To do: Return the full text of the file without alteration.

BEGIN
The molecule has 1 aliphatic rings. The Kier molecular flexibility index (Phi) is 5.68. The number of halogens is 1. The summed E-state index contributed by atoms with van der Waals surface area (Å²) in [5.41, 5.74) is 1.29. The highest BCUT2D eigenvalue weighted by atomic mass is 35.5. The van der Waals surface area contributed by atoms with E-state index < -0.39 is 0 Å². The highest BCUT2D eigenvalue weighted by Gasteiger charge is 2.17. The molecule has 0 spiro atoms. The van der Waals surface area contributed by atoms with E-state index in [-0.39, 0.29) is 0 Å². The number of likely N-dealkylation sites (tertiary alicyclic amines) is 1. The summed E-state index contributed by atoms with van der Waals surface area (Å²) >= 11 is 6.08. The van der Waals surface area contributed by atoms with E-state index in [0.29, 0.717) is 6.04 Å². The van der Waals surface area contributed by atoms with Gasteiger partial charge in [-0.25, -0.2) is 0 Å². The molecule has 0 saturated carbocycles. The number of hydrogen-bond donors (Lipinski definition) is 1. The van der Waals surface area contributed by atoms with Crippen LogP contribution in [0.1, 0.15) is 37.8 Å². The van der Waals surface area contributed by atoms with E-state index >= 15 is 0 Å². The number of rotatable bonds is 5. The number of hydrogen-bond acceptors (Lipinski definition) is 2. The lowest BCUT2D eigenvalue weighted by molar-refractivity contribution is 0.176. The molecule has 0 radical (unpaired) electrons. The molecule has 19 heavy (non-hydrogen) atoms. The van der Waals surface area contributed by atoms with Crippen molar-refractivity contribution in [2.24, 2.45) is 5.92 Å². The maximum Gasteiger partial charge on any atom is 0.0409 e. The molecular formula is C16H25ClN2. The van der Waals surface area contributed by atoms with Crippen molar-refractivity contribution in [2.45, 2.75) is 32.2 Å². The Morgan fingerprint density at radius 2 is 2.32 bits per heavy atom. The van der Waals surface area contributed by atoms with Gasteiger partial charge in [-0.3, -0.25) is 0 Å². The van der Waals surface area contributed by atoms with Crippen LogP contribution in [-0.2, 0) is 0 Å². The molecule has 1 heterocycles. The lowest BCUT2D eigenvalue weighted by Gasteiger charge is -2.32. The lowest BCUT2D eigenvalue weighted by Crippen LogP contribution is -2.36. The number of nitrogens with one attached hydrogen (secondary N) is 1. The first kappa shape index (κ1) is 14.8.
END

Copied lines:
The molecule has 1 aliphatic rings. The Kier molecular flexibility index (Phi) is 5.68. The number of halogens is 1. The summed E-state index contributed by atoms with van der Waals surface area (Å²) in [5.41, 5.74) is 1.29. The highest BCUT2D eigenvalue weighted by atomic mass is 35.5. The van der Waals surface area contributed by atoms with E-state index < -0.39 is 0 Å². The highest BCUT2D eigenvalue weighted by Gasteiger charge is 2.17. The molecule has 0 spiro atoms. The van der Waals surface area contributed by atoms with E-state index in [-0.39, 0.29) is 0 Å². The number of likely N-dealkylation sites (tertiary alicyclic amines) is 1. The summed E-state index contributed by atoms with van der Waals surface area (Å²) >= 11 is 6.08. The van der Waals surface area contributed by atoms with E-state index in [0.29, 0.717) is 6.04 Å². The van der Waals surface area contributed by atoms with Gasteiger partial charge in [-0.25, -0.2) is 0 Å². The molecule has 0 saturated carbocycles. The number of hydrogen-bond donors (Lipinski definition) is 1. The van der Waals surface area contributed by atoms with Crippen LogP contribution in [0.1, 0.15) is 37.8 Å². The van der Waals surface area contributed by atoms with E-state index >= 15 is 0 Å². The number of rotatable bonds is 5. The number of hydrogen-bond acceptors (Lipinski definition) is 2. The lowest BCUT2D eigenvalue weighted by molar-refractivity contribution is 0.176. The molecule has 0 radical (unpaired) electrons. The molecule has 19 heavy (non-hydrogen) atoms. The van der Waals surface area contributed by atoms with Crippen molar-refractivity contribution in [2.24, 2.45) is 5.92 Å². The maximum Gasteiger partial charge on any atom is 0.0409 e. The molecular formula is C16H25ClN2. The van der Waals surface area contributed by atoms with Crippen molar-refractivity contribution in [2.45, 2.75) is 32.2 Å². The Morgan fingerprint density at radius 2 is 2.32 bits per heavy atom. The van der Waals surface area contributed by atoms with Gasteiger partial charge in [-0.3, -0.25) is 0 Å². The van der Waals surface area contributed by atoms with Crippen LogP contribution in [-0.2, 0) is 0 Å². The molecule has 1 heterocycles. The lowest BCUT2D eigenvalue weighted by Gasteiger charge is -2.32. The lowest BCUT2D eigenvalue weighted by Crippen LogP contribution is -2.36. The number of nitrogens with one attached hydrogen (secondary N) is 1. The first kappa shape index (κ1) is 14.8.